Secularism is not about personal views on religion but about the political and social role of religion in public life. There are a range of different secularisms, which is why Rowan Williams, former Archbishop of Canterbury, can state his belief in a vision of secularism with clear roots in Christian theology, but one entirely opposed to, for example, the French model of laïcité. It is entirely possible to be a Christian and in favour of a secular state under a particular model of secularism. Similarly, it is entirely possible to be an atheist and supportive of the role of an established Church (though unusual, this is present in a particular strand of conservative thinkers, with a small ‘t’, who consider it critical to the British constitution and traditions, among others).
Now it may very well be that the UK is seeing a rise in secularism as well as non–religion (I would suspect that that is true), but that is simply not what the Guardian article actually showed. There is a point here beyond simply being pedantic. The lazy conflating of terms that are addressing similar but distinct beliefs and positions does actually have consequences.
It matters, for example, because the assumption that non–religion and atheism are the same thing means that it is often assumed that the non–religious have no need, or desire for, spiritual care. In fact, surveys among NHS patients have persistently shown that this is not the case (an issue partially resolved by new NHS guidance that requires hospitals to take into account the spiritual needs of non–religious patients as well as religious ones). The remarkable growth and popularity of wellbeing sessions, yoga, and other spiritual practices is only one strand of a story that shows a high level of demand that often seems to confound managers in various institutional settings, who assume that non–religion can be equated with materialist atheism.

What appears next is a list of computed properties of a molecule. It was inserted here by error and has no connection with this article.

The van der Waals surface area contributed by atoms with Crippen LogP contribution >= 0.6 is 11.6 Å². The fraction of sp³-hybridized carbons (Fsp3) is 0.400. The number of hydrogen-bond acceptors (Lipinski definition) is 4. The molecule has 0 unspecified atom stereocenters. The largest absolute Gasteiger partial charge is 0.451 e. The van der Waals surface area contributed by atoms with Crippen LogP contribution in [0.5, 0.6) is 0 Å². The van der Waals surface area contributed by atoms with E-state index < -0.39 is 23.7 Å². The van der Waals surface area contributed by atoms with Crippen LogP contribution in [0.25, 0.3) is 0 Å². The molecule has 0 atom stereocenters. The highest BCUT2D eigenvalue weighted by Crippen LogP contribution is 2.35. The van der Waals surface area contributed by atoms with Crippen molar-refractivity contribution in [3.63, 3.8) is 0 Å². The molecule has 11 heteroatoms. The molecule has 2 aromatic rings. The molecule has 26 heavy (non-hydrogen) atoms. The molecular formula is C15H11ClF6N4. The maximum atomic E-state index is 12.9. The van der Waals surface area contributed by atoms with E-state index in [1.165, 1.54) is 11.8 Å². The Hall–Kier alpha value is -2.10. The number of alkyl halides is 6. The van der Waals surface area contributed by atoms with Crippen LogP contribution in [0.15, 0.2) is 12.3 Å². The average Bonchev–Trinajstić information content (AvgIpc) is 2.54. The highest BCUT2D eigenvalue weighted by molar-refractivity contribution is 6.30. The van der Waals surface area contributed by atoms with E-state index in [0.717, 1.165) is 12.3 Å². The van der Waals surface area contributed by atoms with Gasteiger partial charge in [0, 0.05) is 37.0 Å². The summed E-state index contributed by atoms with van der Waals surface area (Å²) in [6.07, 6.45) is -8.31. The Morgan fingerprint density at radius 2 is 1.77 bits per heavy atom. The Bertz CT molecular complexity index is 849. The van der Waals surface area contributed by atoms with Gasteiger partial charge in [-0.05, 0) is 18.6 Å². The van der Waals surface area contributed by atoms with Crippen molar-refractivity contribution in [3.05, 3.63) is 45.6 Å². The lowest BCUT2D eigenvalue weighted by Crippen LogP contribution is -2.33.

It matters in terms of representation, and who gets to speak for different groups. Just as not all Christians are the same, and plenty might resent being spoken for by only one denomination, so the non–religious are a far less homogenous group than is often imagined. Their needs and desires are far broader and more complex than is often assumed, and how they are represented is not often considered with as much care as might be hoped.
It matters that secularism is a political, legal and social question on which the dividing lines are not clear–cut. At a time when the UK is learning the hard way that major constitutional change is actually quite painful and difficult, it is worth at least considering who is on what side when it comes to what would be a massive change for the way in which the UK’s settlement has been worked out.
Finally, it matters that these issues are genuinely complex, intersecting, and not the same. We are having a national conversation about religious education in schools and what sorts of values and education we want transmitted to future generations. Those aren’t small stakes, and lazy conflations and assumptions aren’t going to make them any easier, but instead force people into unnatural, unhelpful and wrong–headed alliances. Progress comes from clarity – so we could at least start by being clearer on stories like this about what we’re actually talking about.
Image: Casimiro PT/shutterstock.com
Ben Ryan is Head of Research at Theos. He is the editor of Fortress Britain? Ethical Approaches to Immigration Policy for a Post–Brexit Britain (JKP 2018) and the author of Theos reports on chaplaincy, the EU, the Catholic charity sector, mental health and ecumenism. He holds degrees in European politics from the LSE and in Theology and Religious Studies from Cambridge. Outside of Theos he is a trustee of CSAN (Caritas Social Action Network).
Posted 22 October 2019